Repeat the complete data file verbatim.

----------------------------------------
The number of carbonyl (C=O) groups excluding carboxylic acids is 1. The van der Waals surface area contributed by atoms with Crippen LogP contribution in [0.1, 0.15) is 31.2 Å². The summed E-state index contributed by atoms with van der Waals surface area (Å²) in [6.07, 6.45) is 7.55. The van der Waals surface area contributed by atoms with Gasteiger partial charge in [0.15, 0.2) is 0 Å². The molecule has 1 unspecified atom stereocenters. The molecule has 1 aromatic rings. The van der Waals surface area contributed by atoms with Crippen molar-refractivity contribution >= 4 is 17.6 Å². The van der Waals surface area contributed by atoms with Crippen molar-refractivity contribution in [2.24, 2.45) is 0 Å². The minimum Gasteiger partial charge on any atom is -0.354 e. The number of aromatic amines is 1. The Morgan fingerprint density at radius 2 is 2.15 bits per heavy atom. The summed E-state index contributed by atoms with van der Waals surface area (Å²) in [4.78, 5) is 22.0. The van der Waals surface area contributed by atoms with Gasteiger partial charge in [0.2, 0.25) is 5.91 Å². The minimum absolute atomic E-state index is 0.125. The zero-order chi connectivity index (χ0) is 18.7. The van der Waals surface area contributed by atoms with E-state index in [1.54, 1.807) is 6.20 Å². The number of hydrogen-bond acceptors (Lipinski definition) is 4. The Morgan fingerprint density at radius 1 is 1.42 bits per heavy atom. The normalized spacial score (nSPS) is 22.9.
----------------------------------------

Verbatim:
The number of carbonyl (C=O) groups excluding carboxylic acids is 1. The van der Waals surface area contributed by atoms with Crippen LogP contribution in [0.1, 0.15) is 31.2 Å². The summed E-state index contributed by atoms with van der Waals surface area (Å²) in [6.07, 6.45) is 7.55. The van der Waals surface area contributed by atoms with Gasteiger partial charge in [0.15, 0.2) is 0 Å². The molecule has 1 unspecified atom stereocenters. The molecule has 1 aromatic rings. The van der Waals surface area contributed by atoms with Crippen molar-refractivity contribution >= 4 is 17.6 Å². The van der Waals surface area contributed by atoms with Crippen molar-refractivity contribution in [2.24, 2.45) is 0 Å². The minimum Gasteiger partial charge on any atom is -0.354 e. The number of aromatic amines is 1. The Morgan fingerprint density at radius 2 is 2.15 bits per heavy atom. The summed E-state index contributed by atoms with van der Waals surface area (Å²) in [4.78, 5) is 22.0. The van der Waals surface area contributed by atoms with Gasteiger partial charge in [0.2, 0.25) is 5.91 Å². The minimum absolute atomic E-state index is 0.125. The zero-order chi connectivity index (χ0) is 18.7. The van der Waals surface area contributed by atoms with E-state index in [1.54, 1.807) is 6.20 Å². The number of hydrogen-bond acceptors (Lipinski definition) is 4. The Morgan fingerprint density at radius 1 is 1.42 bits per heavy atom. The normalized spacial score (nSPS) is 22.9.